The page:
Best of
lMovie Review
"Shadow of the Vampire"
By Mira Harber
     Here's the question - is Max Schreck (Oscar nominated Willem Dafoe) an incredibly inspired, totally immersed in the character actor, OR is he a real vampire, acting the part of a vampire on film in order to capture his incredible essence on film for all eternity? 
     Based on true characters, Shadow of the Vampire is at turns hilarious, interesting in the best sense of the word, and totally creepy.
     The great German film director F.W. Murnau (John Malkovich) made Nosferatu, his Dracula adaptation, in 1932. Questions have always surrounded the film - questions about the director, questions about the identity of the mysterious actor playing Nosferatu, questions which remained unanswered. 
    Shadow of the Vampire has a fantastic premise. What if the main character were really what he seems, and not acting at all? What if, in return for immortality on screen, and a few of his fellow actors as dinner, he virtually played himself on-screen?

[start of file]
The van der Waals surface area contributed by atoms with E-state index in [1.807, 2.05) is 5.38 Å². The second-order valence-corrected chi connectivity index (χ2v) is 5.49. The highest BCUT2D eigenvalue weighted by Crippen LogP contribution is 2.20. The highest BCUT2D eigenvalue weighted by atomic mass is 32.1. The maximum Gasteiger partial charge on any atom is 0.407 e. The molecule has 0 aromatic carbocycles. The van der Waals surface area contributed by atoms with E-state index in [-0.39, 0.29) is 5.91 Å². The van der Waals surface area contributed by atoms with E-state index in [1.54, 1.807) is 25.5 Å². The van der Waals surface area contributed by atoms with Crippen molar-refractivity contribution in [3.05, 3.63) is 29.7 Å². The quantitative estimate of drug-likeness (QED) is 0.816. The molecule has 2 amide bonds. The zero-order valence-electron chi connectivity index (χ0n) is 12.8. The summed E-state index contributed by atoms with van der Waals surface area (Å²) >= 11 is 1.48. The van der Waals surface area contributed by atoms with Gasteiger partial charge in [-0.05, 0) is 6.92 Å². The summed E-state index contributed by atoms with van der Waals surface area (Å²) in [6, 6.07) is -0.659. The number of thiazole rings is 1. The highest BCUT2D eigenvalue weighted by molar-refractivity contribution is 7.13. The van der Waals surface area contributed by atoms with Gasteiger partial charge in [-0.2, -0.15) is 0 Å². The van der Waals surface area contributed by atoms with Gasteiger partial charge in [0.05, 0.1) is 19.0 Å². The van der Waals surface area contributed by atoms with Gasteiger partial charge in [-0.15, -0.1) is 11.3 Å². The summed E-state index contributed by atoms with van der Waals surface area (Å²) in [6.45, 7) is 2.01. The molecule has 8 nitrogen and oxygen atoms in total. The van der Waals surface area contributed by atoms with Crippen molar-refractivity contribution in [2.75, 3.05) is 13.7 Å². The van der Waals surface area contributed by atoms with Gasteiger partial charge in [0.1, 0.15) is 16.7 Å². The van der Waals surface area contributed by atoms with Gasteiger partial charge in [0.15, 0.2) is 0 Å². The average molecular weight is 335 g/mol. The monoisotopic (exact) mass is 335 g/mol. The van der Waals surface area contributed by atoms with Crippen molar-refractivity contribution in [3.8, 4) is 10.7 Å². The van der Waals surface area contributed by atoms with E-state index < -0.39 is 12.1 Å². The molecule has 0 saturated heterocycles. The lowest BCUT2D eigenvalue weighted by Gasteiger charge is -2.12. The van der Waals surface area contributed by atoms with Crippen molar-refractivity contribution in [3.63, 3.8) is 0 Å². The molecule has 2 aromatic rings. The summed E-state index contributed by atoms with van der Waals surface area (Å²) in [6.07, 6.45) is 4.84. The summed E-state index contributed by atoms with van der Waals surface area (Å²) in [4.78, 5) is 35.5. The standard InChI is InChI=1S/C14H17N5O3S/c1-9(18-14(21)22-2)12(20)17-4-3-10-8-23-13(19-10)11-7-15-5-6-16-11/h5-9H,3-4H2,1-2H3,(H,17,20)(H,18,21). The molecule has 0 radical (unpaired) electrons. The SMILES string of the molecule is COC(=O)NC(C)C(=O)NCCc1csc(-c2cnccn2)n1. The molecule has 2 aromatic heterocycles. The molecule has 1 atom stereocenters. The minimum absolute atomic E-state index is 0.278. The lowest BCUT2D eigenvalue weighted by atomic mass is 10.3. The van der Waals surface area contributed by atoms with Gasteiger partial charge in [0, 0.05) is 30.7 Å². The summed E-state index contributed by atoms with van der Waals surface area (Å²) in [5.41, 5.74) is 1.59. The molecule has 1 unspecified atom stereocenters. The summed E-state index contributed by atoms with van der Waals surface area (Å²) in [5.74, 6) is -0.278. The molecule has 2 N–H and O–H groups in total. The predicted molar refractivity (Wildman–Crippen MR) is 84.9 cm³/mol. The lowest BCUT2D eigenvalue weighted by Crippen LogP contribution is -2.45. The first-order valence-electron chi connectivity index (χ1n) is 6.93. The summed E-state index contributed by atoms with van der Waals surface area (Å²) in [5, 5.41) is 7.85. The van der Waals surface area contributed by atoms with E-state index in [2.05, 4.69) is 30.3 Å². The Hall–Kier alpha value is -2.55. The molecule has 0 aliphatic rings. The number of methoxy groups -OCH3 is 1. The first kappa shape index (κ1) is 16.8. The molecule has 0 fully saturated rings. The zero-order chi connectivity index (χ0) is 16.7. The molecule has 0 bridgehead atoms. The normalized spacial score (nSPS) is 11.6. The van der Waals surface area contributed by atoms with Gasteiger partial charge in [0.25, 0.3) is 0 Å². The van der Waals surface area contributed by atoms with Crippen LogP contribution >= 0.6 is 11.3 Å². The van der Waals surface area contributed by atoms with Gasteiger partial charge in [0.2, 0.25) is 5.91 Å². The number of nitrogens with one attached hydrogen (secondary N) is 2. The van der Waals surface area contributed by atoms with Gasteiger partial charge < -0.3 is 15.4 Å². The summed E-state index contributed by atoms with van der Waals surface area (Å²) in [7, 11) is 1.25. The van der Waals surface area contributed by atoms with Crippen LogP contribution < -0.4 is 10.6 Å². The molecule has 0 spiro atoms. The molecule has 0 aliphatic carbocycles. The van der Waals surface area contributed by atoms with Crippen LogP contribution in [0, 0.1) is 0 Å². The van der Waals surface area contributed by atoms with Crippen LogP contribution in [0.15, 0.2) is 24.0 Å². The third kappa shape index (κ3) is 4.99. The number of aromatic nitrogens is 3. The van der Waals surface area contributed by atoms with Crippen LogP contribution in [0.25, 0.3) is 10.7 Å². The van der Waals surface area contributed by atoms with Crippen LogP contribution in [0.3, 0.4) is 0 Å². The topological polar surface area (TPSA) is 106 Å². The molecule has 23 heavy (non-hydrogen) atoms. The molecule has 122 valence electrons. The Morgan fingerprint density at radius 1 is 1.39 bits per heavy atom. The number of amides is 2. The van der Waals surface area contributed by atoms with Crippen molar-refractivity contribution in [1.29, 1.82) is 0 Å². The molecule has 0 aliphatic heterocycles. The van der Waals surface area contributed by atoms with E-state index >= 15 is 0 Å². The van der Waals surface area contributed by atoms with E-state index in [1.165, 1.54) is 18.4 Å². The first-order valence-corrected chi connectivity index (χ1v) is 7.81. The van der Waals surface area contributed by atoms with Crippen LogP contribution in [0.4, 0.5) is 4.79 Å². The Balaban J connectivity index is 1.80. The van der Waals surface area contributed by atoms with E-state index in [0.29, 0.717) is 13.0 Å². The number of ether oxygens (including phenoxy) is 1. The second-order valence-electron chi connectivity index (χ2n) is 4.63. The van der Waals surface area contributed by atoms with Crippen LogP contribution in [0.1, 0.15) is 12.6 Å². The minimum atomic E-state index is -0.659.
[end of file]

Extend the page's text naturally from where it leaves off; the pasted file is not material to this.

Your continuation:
Willem Dafoe as the vampire, is absolutely unrecognizable in this Oscar nominated role. (the film received an additional Oscar nomination is for best make-up). He gives deliciously creepy, disgusting and inadvertently hilarious a new meaning. The unfortunate part is, once he's established this character, there's really nowhere for him to go with it - no character development here - just great make-up, long fingernails, hissing, and raised eyebrows.
     John Malkovich as the film's director, gives everything to his art, and if that includes a few actors along the way, so be it. He claims everyone on the crew is necessary, but when the head cameraman becomes 'indisposed' due to a few nibbles from the Vampire, Malkovich says "Why him? Couldn't it have been the script girl?"
     I wouldn't say Shadow of the Vampire is funny, ha-ha, rather it is  thought provoking and visually entertaining. If you want to see a film more a little different, check this one out.


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